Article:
The condition, known as idiopathic thrombocytopenic purpura (ITP), is characterised by low platelet counts, and can lead to bleeding or blood clots.
Researchers say the chance of developing ITP after receiving the vaccine is still lower than that of developing it because of Covid-19, and that it should not deter the roll out of the vaccine programme.
The increased risk is estimated to be 11 per million doses, similar to figures for Hepatitis B, flu and MMR vaccines.
The same risk was not found for the Pfizer vaccine, also included in the research.
The study of 5.4 million people in Scotland, of whom 2.5 million had received their first vaccine dose, is the first analysis of ITP, clotting and bleeding events following vaccination for an entire country.
The Medical and Healthcare products Regulatory Agency (MHRA) had previous reported low platelet counts in combination with blood clots after AstraZeneca vaccination, estimated at about 13 per million first doses.
Experts say the new study’s specific findings about ITP are likely to be a manifestation of this general condition. The MHRA is actively monitoring the situation.
Researchers were unable to establish a definitive link between other forms of clotting – including the rare form called cerebral venous sinus thrombosis or CVST – due to the very low number of cases in vaccinated people included in the study.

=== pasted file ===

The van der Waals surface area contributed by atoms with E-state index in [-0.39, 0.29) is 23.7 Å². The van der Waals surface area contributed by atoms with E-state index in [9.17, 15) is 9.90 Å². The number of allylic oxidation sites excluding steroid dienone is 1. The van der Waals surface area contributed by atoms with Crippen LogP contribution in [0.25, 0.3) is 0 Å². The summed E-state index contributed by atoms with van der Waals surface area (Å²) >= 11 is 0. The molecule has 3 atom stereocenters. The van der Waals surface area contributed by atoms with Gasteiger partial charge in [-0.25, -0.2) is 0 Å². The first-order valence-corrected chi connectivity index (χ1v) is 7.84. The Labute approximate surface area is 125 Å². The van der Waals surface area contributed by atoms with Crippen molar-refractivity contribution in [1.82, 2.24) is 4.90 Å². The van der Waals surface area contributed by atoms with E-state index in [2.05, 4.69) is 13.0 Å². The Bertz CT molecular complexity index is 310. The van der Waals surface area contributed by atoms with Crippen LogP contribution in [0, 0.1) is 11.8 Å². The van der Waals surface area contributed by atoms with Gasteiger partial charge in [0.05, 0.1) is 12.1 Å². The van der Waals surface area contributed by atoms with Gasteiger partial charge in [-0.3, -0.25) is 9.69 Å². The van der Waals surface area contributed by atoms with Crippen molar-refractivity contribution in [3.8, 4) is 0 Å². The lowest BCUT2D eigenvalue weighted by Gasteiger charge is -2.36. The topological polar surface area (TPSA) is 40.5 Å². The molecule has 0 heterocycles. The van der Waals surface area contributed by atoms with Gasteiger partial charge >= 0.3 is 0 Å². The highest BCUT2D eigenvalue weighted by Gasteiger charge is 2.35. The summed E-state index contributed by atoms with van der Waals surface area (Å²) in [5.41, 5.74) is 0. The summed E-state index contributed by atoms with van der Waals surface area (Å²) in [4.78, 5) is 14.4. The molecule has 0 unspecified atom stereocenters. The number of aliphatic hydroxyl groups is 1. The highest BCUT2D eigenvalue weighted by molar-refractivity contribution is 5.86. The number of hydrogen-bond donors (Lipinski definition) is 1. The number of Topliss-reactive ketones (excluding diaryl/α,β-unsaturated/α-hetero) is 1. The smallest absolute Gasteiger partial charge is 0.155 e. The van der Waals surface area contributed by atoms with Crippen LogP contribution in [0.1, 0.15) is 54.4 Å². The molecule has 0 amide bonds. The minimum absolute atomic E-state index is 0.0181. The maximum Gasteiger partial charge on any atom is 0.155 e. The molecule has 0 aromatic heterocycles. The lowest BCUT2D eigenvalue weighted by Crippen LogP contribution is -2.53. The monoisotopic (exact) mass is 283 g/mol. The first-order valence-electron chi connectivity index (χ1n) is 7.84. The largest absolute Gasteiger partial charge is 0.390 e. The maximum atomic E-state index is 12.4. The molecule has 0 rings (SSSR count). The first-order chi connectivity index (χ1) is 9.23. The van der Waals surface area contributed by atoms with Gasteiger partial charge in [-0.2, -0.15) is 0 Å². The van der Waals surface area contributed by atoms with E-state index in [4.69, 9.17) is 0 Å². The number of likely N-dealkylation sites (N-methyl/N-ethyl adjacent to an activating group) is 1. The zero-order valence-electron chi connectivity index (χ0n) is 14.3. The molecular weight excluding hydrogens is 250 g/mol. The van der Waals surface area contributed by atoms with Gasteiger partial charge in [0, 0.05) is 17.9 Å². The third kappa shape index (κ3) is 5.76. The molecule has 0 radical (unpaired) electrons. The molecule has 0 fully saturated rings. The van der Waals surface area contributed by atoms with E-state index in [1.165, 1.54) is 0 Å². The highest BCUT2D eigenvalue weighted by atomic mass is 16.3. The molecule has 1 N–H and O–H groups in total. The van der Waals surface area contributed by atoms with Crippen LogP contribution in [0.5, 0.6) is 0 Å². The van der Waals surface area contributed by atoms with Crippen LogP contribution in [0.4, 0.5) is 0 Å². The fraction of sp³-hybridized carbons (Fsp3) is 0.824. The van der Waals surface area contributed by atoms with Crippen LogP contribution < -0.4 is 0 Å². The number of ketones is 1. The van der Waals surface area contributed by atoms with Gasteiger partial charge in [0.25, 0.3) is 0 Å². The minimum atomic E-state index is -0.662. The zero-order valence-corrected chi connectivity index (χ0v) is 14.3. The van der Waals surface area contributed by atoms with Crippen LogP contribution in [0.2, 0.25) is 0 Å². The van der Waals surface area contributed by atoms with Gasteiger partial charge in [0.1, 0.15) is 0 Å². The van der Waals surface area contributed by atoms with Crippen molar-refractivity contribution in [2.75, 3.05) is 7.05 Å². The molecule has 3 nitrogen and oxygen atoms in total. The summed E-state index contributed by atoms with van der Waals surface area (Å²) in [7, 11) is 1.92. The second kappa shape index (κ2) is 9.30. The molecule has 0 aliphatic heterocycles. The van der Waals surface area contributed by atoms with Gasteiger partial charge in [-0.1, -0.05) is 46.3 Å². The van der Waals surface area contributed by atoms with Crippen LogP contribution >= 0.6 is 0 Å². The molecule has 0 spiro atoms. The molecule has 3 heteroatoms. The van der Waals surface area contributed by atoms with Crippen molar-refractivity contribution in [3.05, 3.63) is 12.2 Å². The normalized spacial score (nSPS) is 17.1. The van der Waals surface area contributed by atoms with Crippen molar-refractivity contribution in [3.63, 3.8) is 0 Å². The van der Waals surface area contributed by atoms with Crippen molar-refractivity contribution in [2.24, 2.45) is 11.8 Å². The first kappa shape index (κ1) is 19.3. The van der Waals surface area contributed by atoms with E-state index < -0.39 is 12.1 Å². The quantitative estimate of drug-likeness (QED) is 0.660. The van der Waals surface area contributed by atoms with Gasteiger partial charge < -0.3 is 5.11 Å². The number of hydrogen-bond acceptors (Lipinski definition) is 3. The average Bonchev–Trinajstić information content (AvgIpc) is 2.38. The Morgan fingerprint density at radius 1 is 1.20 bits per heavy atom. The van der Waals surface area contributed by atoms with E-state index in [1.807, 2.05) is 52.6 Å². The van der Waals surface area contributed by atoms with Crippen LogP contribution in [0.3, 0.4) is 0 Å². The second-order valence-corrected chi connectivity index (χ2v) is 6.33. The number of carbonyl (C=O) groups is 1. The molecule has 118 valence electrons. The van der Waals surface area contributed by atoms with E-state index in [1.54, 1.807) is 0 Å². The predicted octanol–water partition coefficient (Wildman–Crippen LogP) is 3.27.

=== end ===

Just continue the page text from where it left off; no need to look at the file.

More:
Those at most risk from ITP tended to be older, and with least one underlying health condition such as coronary heart disease, diabetes or chronic kidney disease.
The research team, led by Edinburgh University, and including Aberdeen, Strathclyde, Glasgow and St Andrew’s Universities, analysed a dataset as part of the EAVE II project, which uses anonymised linked patient data to track the pandemic and the vaccine roll out in real time.
They also also looked at health records dating back to September 2019 to investigate any previous issues with ITP, clotting or bleeding disorders.
The data – including GP records on vaccination, hospital admissions, death registrations and laboratory test results – was then compared with those yet to be vaccinated to determine if any clotting events were outside what would have been expected pre-pandemic.
The data indicated that there was a slight increase in ITP in the second week following vaccination for those who received the Oxford-AstraZeneca vaccine and possibly also increased risk of arterial clotting and bleeding events.
The results are published in the journal Nature Medicine.
Professor Aziz Sheikh, Director of Edinburgh University’s Usher Institute and EAVE II study lead, said: “This careful analysis of an entire country’s vaccination programme, which involved the study of over 2.5m first dose vaccines, has found a small increase in the risk of ITP, clotting and bleeding events following the Oxford-AstraZeneca vaccine.
"This very small risk is important, but needs to be seen within the context of the very clear benefits of the vaccines and potentially higher risks of these outcomes in those who develop Covid-19.”